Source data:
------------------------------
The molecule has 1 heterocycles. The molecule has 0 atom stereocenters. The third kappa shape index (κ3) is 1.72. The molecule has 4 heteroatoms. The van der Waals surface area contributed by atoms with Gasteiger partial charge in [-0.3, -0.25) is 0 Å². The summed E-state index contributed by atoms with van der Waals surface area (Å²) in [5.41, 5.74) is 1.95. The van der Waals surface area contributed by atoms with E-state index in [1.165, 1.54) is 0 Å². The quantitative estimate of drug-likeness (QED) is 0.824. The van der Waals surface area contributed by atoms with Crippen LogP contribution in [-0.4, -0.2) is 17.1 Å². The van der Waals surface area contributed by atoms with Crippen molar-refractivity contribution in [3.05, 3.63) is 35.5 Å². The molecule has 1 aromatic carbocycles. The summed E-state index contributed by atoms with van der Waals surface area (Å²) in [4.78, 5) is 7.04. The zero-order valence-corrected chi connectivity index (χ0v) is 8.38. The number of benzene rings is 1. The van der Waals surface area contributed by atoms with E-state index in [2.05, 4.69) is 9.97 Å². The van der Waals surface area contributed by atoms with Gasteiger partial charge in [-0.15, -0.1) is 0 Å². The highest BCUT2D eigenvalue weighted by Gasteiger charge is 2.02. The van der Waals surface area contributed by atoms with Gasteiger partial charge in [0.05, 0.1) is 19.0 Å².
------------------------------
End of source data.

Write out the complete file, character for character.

The molecule has 1 heterocycles. The molecule has 0 atom stereocenters. The third kappa shape index (κ3) is 1.72. The molecule has 4 heteroatoms. The van der Waals surface area contributed by atoms with Gasteiger partial charge in [-0.3, -0.25) is 0 Å². The summed E-state index contributed by atoms with van der Waals surface area (Å²) in [5.41, 5.74) is 1.95. The van der Waals surface area contributed by atoms with E-state index in [1.165, 1.54) is 0 Å². The quantitative estimate of drug-likeness (QED) is 0.824. The van der Waals surface area contributed by atoms with Crippen LogP contribution in [-0.4, -0.2) is 17.1 Å². The van der Waals surface area contributed by atoms with Crippen molar-refractivity contribution in [3.05, 3.63) is 35.5 Å². The molecule has 1 aromatic carbocycles. The summed E-state index contributed by atoms with van der Waals surface area (Å²) in [4.78, 5) is 7.04. The zero-order valence-corrected chi connectivity index (χ0v) is 8.38. The number of benzene rings is 1. The van der Waals surface area contributed by atoms with E-state index in [2.05, 4.69) is 9.97 Å². The van der Waals surface area contributed by atoms with Gasteiger partial charge in [-0.15, -0.1) is 0 Å². The highest BCUT2D eigenvalue weighted by Gasteiger charge is 2.02. The van der Waals surface area contributed by atoms with Gasteiger partial charge in [0.05, 0.1) is 19.0 Å².